In Charles Sobhraj V. Superintendent of Central Jail[75], the Court was seized with the complaint of incarceratory torture and it opened in paragraph 5 that through Articles 14, 19 (1) (d) and 21 “(C)onstitutional Karuna is injected into incarceratory strategy to produce prison justice” and where a prison practice or internal instruction places harsh restrictions on jail life breaching guaranteed rights, the Court directly comes in. It was then observed in Paragraph 8:

” Every Prison sentence is a conditional deprivation of life and liberty, with civilised norms built in and unlimited trauma interdicted. In this sense, judicial policing of prison practices is implied in the sentencing power.”

It was, however, stated in paragraph 12 that the Court would be reluctant to intervene in day-to-day operation of the penal system, but undue harshness and avoidable tantrums, under the guise of discipline and security, give no immunity from Court writs. The reason was stated to be that Prisoners retained all rights enjoyed by free citizens except those lost necessarily as incident of confinement and the rights enjoyed by Prisoners under Articles 14, 19 and 21, though limited, are not static and will rise to human heights when challenging situations arise.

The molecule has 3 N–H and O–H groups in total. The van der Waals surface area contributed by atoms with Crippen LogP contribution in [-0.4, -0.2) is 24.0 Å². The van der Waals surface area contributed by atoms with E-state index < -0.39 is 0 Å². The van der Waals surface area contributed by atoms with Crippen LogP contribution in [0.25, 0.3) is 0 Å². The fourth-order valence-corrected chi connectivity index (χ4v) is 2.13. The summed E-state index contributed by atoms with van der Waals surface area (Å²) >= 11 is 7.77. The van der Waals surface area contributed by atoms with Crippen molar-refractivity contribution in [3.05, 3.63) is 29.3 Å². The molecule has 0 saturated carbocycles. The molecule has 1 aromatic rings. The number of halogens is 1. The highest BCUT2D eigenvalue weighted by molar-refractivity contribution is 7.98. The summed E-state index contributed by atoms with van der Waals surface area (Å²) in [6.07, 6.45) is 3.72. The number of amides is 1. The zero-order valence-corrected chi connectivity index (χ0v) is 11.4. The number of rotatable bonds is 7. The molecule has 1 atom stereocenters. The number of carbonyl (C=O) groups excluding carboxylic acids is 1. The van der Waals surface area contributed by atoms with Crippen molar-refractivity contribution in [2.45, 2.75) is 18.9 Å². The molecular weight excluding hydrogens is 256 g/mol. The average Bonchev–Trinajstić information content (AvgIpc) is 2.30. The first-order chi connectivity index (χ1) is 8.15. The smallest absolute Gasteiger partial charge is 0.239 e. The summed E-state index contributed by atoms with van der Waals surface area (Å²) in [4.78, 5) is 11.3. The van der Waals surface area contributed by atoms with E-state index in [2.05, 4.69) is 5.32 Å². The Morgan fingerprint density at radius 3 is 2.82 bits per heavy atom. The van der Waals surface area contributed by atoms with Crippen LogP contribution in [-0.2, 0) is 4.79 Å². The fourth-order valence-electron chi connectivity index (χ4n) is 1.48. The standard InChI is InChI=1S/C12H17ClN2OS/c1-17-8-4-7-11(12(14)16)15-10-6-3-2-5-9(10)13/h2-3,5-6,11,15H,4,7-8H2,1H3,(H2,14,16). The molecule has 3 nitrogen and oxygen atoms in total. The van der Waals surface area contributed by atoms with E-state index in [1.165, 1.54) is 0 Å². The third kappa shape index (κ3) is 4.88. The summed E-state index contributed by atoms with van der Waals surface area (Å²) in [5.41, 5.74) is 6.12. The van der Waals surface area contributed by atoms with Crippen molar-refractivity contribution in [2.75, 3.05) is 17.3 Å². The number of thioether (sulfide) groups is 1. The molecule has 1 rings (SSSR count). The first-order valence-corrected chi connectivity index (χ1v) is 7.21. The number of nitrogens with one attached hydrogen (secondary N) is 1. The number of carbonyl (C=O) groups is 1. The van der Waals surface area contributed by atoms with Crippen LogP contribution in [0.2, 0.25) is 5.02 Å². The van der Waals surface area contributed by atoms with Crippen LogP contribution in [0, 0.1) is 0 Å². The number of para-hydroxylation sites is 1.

The aforesaid situation did arise in Sunil Batra v. Delhi Administration,[76]   wherein the learned judge in his concurring judgement unfolded and meticulously examined the provisions of prison justice and the role of judicial power Constitutional sentinels in the context of escalating torture by the menials of the State in the virgin area of jurisprudence, which was the cause of “explicative length of the judgment”. The question for determination in Sunil Batra was as to when a Prisoner can be put under bar fetters and confined in a solitary confinement. It was opined that liberty to move, mix, mingle, talk and share company with co-prisoners, if substantially curtailed, would be violative of Article 21 in as much as the curtailment has no backing of law. It was pointed out that the word ‘Law’ in Article 21 has been interpreted in Maneka Gandhi’s Case[77] to mean that it must be right, just and fair and not arbitrary, fanciful or oppressive (paragraph 228).

The following stimulating, meaningful and pregnant thoughts finding place in paragraph 207 deserve notice in this regard: